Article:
"Clever boy." She switched picks. "Tough one, this. I'm glad there's no deadbolt." She fiddled it some more and was rewarded with a loud click. "There we go!"
"You're getting faster," Dev said.
"Thanks," Ali said, then gestured to the dark doorway. "After you."
Dev took a deep breath, flicked on the flashlight, and walked in, with Ali following at a safe distance. The door let in some light, and Dev's flashlight illuminated the remainder of the first room in the trailer. They didn't need to see more.
A pool of blood maybe three inches in diameter lay congealed on the floor. The large desk on the opposite wall looked to have been cleared hastily, and some more blood was on top of it. Binders and papers were strewn around the floor, giving the impression of a thrashing struggle.
Dev and Ali took in the room for a solid minute, neither saying a word. Then they looked at each other.
"Holy shit," Dev said.
Ali nodded. A second later, they heard the sound of hoofbeats coming up the drive.
"What the—" Dev began, but shut up when Ali raised her hand to silence him. She was nearer the door, so she poked her head around the frame to see who was outside, keeping low where she would be less noticeable.
She took only the briefest glance before launching herself back from the doorway. She was normally pale, but what little color she did have was now gone. "Not a horse. Not a horse. Not a horse," she said, grabbing Dev's hand and hauling him through the crime scene. "Back door!"
"What did you see?" Dev asked, allowing her to lead him into the back of the trailer. Somehow, the ordinariness of the second room made the situation worse. It was a simple sleeping area, with two cots and a small bookshelf, all with a tiny window to the outside. There was no door.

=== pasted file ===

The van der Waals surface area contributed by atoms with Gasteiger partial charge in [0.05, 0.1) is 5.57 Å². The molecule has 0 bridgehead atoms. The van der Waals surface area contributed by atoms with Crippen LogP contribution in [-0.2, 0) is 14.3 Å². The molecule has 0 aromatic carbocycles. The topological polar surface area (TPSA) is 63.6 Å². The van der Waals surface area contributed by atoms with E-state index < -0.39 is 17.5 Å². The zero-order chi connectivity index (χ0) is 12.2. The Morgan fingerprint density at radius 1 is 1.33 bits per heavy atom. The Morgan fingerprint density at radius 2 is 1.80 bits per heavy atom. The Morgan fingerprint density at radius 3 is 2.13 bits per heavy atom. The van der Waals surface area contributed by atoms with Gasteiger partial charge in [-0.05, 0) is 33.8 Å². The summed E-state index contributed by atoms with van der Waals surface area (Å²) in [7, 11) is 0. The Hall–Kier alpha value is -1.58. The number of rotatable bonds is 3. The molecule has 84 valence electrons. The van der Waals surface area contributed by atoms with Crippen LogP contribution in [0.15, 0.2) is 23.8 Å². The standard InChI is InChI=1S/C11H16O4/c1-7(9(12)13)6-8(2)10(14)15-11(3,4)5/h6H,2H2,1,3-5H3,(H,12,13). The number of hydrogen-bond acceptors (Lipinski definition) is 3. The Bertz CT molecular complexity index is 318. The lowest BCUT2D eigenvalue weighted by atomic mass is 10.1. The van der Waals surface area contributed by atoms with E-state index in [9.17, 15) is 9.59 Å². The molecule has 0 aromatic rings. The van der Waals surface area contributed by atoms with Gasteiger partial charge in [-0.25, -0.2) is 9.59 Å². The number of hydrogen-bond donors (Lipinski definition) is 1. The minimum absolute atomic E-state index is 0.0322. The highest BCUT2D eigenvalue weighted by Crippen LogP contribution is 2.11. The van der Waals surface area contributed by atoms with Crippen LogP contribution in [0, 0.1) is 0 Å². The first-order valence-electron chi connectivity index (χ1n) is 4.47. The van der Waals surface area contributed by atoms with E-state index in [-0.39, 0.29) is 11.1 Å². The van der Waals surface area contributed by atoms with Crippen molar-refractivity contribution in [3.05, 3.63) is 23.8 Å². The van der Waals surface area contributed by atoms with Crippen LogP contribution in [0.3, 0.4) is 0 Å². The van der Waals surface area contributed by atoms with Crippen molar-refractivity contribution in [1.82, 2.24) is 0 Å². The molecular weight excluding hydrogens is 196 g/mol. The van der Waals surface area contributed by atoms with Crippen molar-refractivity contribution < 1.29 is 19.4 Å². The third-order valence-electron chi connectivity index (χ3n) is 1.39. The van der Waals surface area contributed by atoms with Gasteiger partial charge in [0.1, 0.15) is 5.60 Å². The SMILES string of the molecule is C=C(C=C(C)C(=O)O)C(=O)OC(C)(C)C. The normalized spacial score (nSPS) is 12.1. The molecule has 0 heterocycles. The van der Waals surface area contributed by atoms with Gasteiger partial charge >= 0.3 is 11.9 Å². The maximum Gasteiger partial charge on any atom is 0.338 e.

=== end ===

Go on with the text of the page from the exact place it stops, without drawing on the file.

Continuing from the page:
"Oh God," Ali said. "We're going to die."
Dev pulled out his pocket knife and flicked open the blade. It was only two inches long and perfectly legal, but it could still ruin someone's day. "What's out there, Ali?""
Before she could compose herself enough to answer, Mayor Vance stepped into the trailer. He was wearing a suit and tie, but sweat rolled down the short man's jowls like he'd just been running a race.
"What the hell are you?" she screamed at him.
"The same as you," he said. "Kneel, Devon, before your betters."
Devon dropped to his knees without a word, his eyes blank and docile.
Ali backed up against the bookshelf. "What have you done to him?"
"Gotten him out of our way," Vance said. "We have more important things to discuss. I appreciate him for leading you somewhere isolated that I happened to be monitoring, though. That will make the next step easier."
"So you can kill me like you did Morgan?" Ali asked.
"Morgan? We're saving her for you," Vance said, drawing a long, thin silver knife. "I meant so I could strip your false past away, Fiona. Have you ever wondered why you don't seem to make friends? We did that, my wife and I, to make removing you from this insect society easier when the time came."
"You . . ." Ali trailed off and sat down hard on the bed. Her whole life was swimming in her head.
Vance pricked his skin with the knife blade and said something in a language Ali had never heard before. "There we go," Vance said when he was done. "The peasant nursemaid you call 'mother' will have no memory of you, and neither will anyone else. Now, you must feel the power awakening within you, and the craving. Bury this in that human's heart and feast on his soul."